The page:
Comment on This | Was this Interesting? Yes! (46%) / No! (54%)

Healthy Earth, Sick People

5 Remember to Wash Your Green Grocery Bags

Using cloth grocery bags instead of plastic is one of the better things you can do for the environment. However, a recent study shows that the majority of consumers fail to realize that these bags must be washed regularly to prevent the spread of bacteria that can cause food-borne illness. Researchers from the University of Arizona tested the reusable grocery bags of 84 consumers and found that fifty percent contained traces of E. coli and salmonella. Study leader Professor Charles Gerba is pushing for an educational campaign among stores that sell reusable cloth bags to encourage shoppers to wash them regularly between uses in hot soapy water that contains bleach. The report also suggests that lawmakers require printed instructions on the bags to serve as a reminder.

More at University of Arizona | Hat tip to Tulsa World | Posted 7 years ago by Denise Reynolds

Previously: What You Need to Know About E. Coli

Tags: E. Coli, Food Poisoning, Salmonella, Food Borne Illness, Environmental Issues

Comment on This | Was this Interesting? Yes! (49%) / No! (51%)

Antibody Treatment for Swine Flu

6 Hong Kong Develops New Swine Flu Treatment

A study conducted by the University of Hong Kong, Hong Kong Red Cross and the Hospital Authority of the city has demonstrated that by giving swine flu patients antibodies isolated from the plasma of those who recovered from the virus may be an effective way to treat people. Thirty people who did not respond to antiviral medication received this new treatment. Ivan Hung, a medical professor at the University of Hong Kong, said “Some of them died subsequently, but we have enough evidence to conclude that the antibodies are an effective cure, as most patients have since recovered." They did not say how many patients died after receiving treatment. Eighty people have died from swine flu in Hong Kong.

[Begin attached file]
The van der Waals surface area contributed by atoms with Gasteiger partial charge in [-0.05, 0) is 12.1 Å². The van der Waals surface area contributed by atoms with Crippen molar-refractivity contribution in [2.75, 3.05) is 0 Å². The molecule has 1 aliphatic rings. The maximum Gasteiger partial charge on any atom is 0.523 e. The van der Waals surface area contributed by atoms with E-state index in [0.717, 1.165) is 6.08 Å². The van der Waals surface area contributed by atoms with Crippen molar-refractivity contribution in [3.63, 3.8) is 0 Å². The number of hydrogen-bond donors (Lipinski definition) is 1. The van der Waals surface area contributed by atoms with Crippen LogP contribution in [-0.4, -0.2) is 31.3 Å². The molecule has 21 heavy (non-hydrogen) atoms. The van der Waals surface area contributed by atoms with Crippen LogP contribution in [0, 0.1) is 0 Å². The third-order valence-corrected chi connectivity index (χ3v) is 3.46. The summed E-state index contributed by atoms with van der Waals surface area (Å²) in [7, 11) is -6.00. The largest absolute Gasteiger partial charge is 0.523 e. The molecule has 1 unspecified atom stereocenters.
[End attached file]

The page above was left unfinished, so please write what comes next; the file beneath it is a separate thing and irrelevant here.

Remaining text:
More at Yahoo! AFP | Posted 7 years ago by Kristie Hayes

Previously: Universal Influenza Antibodies Discovered

Tags: Antibodies Against Influenza, Swine Flu, Swine Influenza, H1N1, Antibody Treatment

Comment on This | Was this Interesting? Yes! (56%) / No! (44%)

Get Tested for Prostate Cancer

7 Test for Prostate Specific Antigen Reduces Deaths

A 14 year study conducted in Sweden that involved 20,000 men between the ages of 50 and 65 at the beginning of the study found that prostate cancer deaths in men who has PSA screening were 44 percent lower compared to the men who were not screened. Of those screened, 11.4 percent were found to have cancer, while only 7.2 percent of those who were not screened were diagnosed. Men who had PSA screening were also more likely to be diagnosed with prostate cancer earlier in the disease. Only 46 of the men in the group that was screened had advanced prostate cancer compared to 87 men in the group that was not screened. While this study demonstrated that testing does save lives, researchers still believe better tests need to be developed to determine how aggressive a tumor may be.

More at Yahoo! Health Day | Posted 7 years ago by Kristie Hayes

Previously: Dogs Can Smell Prostate Cancer

Tags: Prostate Cancer, Prostate Cancer Screening, Prostate Specific Antigen, PSA, PSA Testing, PSA Screening, Test for Prostate Cancer

Comment on This | Was this Interesting? Yes! (48%) / No! (52%)

Excess Serotonin to Blame

8 Mystery of Parkinson’s Transplant Problems Solved

The pioneering technique of transplanting brain cells from aborted fetuses into the brains of Parkinson’s patients that was stopped because of serious problems can now be explained. Researchers discovered that the dyskinesias, or sudden movements, that occurred in these patients resulted from too many serotonin secreting cells, causing the brain to release unregulated amounts of dopamine which controls movement. Two patients who received transplanted cells 13 and 16 years ago had their brains scanned and found that some of the transplanted cells did produced dopamine, replacing the cells that died due to Parkinson's, but too many of them were producing serotonin. Because of this finding, cells that will be transplanted in the future can be modified to avoid this problem.

More at Yahoo! Reuters | Posted 7 years ago by Kristie Hayes

Previously: Ibuprofen Regimen Could Reduce Parkinson’s Risk

Tags: Serotonin, Parkinson’s, Fetal Tissue Transplant for Parkinson’s, Fetal Brain Cells, Side Effects of Fetal Cell Transplants for Parkinson’s

Read the Comments (1) | Was this Interesting? Yes! (41%) / No! (59%)